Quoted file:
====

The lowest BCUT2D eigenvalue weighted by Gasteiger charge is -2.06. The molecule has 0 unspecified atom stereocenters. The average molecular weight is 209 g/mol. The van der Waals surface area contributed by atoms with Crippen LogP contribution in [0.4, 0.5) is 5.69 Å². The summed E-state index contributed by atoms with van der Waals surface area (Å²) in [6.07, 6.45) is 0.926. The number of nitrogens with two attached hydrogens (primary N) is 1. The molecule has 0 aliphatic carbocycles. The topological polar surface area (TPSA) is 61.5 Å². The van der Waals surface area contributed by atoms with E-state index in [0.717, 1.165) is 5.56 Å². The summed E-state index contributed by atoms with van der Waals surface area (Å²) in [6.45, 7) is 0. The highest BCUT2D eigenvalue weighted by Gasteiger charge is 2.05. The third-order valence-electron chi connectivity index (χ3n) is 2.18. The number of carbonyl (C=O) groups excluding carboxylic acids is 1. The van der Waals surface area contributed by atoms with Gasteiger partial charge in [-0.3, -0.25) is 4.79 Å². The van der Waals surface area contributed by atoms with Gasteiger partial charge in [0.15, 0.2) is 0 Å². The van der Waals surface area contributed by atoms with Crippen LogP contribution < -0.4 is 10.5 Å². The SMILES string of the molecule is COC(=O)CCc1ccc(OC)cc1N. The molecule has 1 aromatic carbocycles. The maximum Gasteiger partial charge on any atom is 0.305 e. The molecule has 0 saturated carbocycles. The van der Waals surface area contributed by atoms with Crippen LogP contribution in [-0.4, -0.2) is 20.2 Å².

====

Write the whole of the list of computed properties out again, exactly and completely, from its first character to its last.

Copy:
The lowest BCUT2D eigenvalue weighted by Gasteiger charge is -2.06. The molecule has 0 unspecified atom stereocenters. The average molecular weight is 209 g/mol. The van der Waals surface area contributed by atoms with Crippen LogP contribution in [0.4, 0.5) is 5.69 Å². The summed E-state index contributed by atoms with van der Waals surface area (Å²) in [6.07, 6.45) is 0.926. The number of nitrogens with two attached hydrogens (primary N) is 1. The molecule has 0 aliphatic carbocycles. The topological polar surface area (TPSA) is 61.5 Å². The van der Waals surface area contributed by atoms with E-state index in [0.717, 1.165) is 5.56 Å². The summed E-state index contributed by atoms with van der Waals surface area (Å²) in [6.45, 7) is 0. The highest BCUT2D eigenvalue weighted by Gasteiger charge is 2.05. The third-order valence-electron chi connectivity index (χ3n) is 2.18. The number of carbonyl (C=O) groups excluding carboxylic acids is 1. The van der Waals surface area contributed by atoms with Gasteiger partial charge in [-0.3, -0.25) is 4.79 Å². The van der Waals surface area contributed by atoms with Gasteiger partial charge in [0.15, 0.2) is 0 Å². The van der Waals surface area contributed by atoms with Crippen LogP contribution < -0.4 is 10.5 Å². The SMILES string of the molecule is COC(=O)CCc1ccc(OC)cc1N. The molecule has 1 aromatic carbocycles. The maximum Gasteiger partial charge on any atom is 0.305 e. The molecule has 0 saturated carbocycles. The van der Waals surface area contributed by atoms with Crippen LogP contribution in [-0.4, -0.2) is 20.2 Å².